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simon king

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simon king last won the day on December 5 2019

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About simon king

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    2nd Lieutenant

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    North Nottinghamshire

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  1. Thanks for that. The red and black sockets came from Paul Beck Vintage Car Spares in Malvern. They are reproduction items.
  2. Another step forward. Windscreen back on.
  3. Hi Jim are you using standard gaskets or the copper sandwich ones available from Norman Aish? If the standard ones, are you sure that they are orientated the correct way as apparently you can put them on the wrong way - leading to a leaky join between the head and manifold. simon
  4. No....that post war body has been transferred from a trailer chassis on to the back of the CMP chassis. It is therefore non-original..
  5. I am sure that Trading Standards at Hull City Council also be very interested to hear of your experience with this firm. Somebody I know had similar problems with this same company a few years ago. He got the item eventually but I seem to recall him waiting years rather than months for the said item. It became a standard greeting to ask him if he had received his item yet.......
  6. Thanks Adrian, was interested to see how this progressed. I guess that’s the answer.
  7. Any progress you can report on this detailed restoration?
  8. Those were the Genmarc bodies. The firm’s name was a contraction of General Marcos. I guess their primary intended use was for jeepney taxis.
  9. Thanks Richard, that's useful, just got to get my frames repaired now
  10. Richard, I was thinking of putting a thin spacer under the central post so that it would be possible to remove the binnacle without undoing the central post. It is still retained by the 4 c/s screws across the top, even if it is not trapped by the L-bracket at the bottom of the post. Do you think it’s workable?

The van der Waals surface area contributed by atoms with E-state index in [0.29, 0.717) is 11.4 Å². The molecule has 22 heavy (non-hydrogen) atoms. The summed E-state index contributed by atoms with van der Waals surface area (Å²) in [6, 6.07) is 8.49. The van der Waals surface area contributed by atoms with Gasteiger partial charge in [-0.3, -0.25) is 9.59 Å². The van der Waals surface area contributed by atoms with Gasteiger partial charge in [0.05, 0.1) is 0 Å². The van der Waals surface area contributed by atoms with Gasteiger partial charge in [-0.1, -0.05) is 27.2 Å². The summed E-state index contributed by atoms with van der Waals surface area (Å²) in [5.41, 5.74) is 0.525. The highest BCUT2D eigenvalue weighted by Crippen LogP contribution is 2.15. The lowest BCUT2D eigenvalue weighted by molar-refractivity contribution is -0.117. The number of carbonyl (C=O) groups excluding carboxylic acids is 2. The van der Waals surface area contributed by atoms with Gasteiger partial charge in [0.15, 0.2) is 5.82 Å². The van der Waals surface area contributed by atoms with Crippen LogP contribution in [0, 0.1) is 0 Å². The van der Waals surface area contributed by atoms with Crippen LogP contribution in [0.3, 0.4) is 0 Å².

11. John, If that part number on the drop arm is 1031864, which it appears to be on my tablet, then that is the drop arm used for the first 4000 Bedford MWs suggesting that the column might be from an aeroscreen MW
  12. Recent little projects have included refurbishment of the previously gutted MWR-specific CAV control box to maintain the original outwards appearance whilst adding a modern unit within the shell linked to the original connections and a rework of the manifolds to reinstate the heat control valve, replacing the two nuts and bolts through the holes in the sides of the manifold.
  13. Been a while since I posted on here, but progress continues, even if life tends to throw a few curved balls at me along the way. Progress (woodwork by me, metalwork generally by others) has included Completion of 19 Set installation repair of the three original lockers build of a new offside rear locker to match nearside locker build of two new metal bins of the correct size build of three battery frames to match the one original build of two operators seats to match one original build of new frame and cover for charging panel strip down of cab, and repairs as necessary - all holes drilled and dowelled build of new gutter panel obtained/made correct Bedford pattern seats and mounts including adjuster mechanism repair of battery box refurb of instrument binacle, including commissioning transfers for CAV switchboard repair of generator footstep box repairs to radiator panel repairs to radiator shroud repairs to front wings build of new can carrier stripdown of engine compartment -where work continues Some photos of progress
  14. With my luck you wouldn’t want to! The jeep will be refinished as M1501912 the next time around in case by some chance we ever attend the same show.....although would anybody actually notice?
  15. Pete, I feel some empathy as we both ended up with a Jeep carrying the same British census number, you by research and me by choosing a number at random, based on the age of the vehicle. As you say always two ways to skin a cat. The jeep was a ground up restoration from a bare chassis, but my Bedford, because of its distant and open fronted, rough floored, location has to be a bit by bit restoration. Much as I’d like to strip it to a bare frame, it isn’t practical. The result will be the same... I hope.....but will take longer. Flexibility and the ability to develop alternative plans are therefore always helpful as well. The Christmas cracker joke metaphor.....”how do you eat an elephant.....one bite as a time” also pertains. I also treat individual parts, such as the manifolds or areas such as the driver’s cab or the engine compartment as an individual restoration project to be completed before moving on to the next sub project. Some of the smaller sub projects can be brought home to work on. On long projects, it gives you a psychological boost to complete sub projects rather than feeling the whole thing stretching into infinity. Just the views of another old fart to be used or ignored as appropriate.
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